Report: Growing Support Within GM For Production Cadillac Converj

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An insider has revealed that the Converj will be produced if GM’s financial situation improves

An insider has revealed that the Converj will be produced if GM’s financial situation improves

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One of the most exciting cars from January’s Detroit Auto Show was the Cadillac Converj concept car, which General Motors used to showcase its plug-in hybrid technology in a luxury platform. Despite the concept featuring one of the most striking designs we’ve seen in a while, GM's then vice chairman Bob Lutz said it was designed so that any eventual production version would look “exactly like” the show car, hinting that we may eventually see such a car in showrooms.

The company’s financial state, however, says the opposite, but there remains a chance the Converj may make it out of the economic storm. One of the biggest opponents to the car was the U.S. Treasury Dept.'s auto task force, which questioned the economics of such an expensive model. However, a group within GM, led by new marketing chief Bob Lutz, is reportedly trying to find a way to get the car engineered and funded. It could potentially serve as a technology halo for the Cadillac brand although it wouldn’t go on sale until around 2014 if given the green light.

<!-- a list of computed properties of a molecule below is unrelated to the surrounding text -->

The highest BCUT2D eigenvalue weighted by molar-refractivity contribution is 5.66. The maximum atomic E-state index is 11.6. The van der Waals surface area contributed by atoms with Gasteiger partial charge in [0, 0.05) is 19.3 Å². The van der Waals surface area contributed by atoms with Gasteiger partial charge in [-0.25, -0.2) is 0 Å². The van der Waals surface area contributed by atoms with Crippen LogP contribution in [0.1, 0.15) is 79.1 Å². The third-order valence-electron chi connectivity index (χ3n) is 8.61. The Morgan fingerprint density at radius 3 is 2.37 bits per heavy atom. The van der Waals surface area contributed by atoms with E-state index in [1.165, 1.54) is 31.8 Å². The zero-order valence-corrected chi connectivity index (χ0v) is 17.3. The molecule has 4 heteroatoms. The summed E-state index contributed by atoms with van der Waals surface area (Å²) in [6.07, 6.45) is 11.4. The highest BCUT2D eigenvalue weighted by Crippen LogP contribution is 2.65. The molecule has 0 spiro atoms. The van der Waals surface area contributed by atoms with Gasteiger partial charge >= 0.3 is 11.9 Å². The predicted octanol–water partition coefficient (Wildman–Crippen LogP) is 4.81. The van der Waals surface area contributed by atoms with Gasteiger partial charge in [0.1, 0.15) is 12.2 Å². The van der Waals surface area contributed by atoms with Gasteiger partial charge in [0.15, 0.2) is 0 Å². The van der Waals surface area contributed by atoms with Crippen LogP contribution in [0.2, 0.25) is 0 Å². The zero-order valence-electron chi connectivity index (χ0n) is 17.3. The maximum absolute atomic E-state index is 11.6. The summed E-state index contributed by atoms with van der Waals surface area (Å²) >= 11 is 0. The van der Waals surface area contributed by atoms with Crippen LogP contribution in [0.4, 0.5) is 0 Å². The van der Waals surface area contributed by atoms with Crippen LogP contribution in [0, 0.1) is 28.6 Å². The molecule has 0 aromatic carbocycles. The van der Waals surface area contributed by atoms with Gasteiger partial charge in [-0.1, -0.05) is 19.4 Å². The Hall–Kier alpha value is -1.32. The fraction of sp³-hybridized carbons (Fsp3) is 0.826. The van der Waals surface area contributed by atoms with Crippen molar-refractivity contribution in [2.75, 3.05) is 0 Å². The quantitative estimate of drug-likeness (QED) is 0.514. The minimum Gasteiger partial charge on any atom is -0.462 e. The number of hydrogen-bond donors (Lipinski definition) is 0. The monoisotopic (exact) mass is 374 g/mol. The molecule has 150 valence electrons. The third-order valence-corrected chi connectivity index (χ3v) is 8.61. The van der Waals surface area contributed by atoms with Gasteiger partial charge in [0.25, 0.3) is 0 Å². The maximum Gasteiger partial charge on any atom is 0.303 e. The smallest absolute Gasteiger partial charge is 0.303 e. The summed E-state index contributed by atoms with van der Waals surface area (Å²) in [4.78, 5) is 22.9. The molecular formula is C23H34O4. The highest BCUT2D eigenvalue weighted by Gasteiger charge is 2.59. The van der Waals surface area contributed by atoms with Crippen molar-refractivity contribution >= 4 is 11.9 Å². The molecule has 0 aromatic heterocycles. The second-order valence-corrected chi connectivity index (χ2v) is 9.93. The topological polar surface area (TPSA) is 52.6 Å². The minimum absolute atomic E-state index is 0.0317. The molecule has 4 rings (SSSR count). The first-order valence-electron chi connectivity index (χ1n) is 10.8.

According to previous reports, the car would be based on the same Delta platform as the upcoming Chevrolet Volt, and power would also come from the same Voltec plug-in hybrid system. Inside sources have also previously revealed that a seven-seater MPV plug-in hybrid was in the pipeline--already previewed by the 2008 Chevrolet Orlando concept.

The Cadillac plug-in hybrid would feature extra batteries to power a higher-output electric motor than the one in the Volt. The styling of the vehicle would also be slightly different to the Converj concept as much of internal structure, such as the firewall, would need to be sourced from the taller Volt.

GM has consistently stated that its Voltec plug-in hybrid system would be used in other models to spread the investment costs as much as possible, and reports of a Cadillac plug-in hybrid date back as far as August, 2008.

[BusinessWeek]

 
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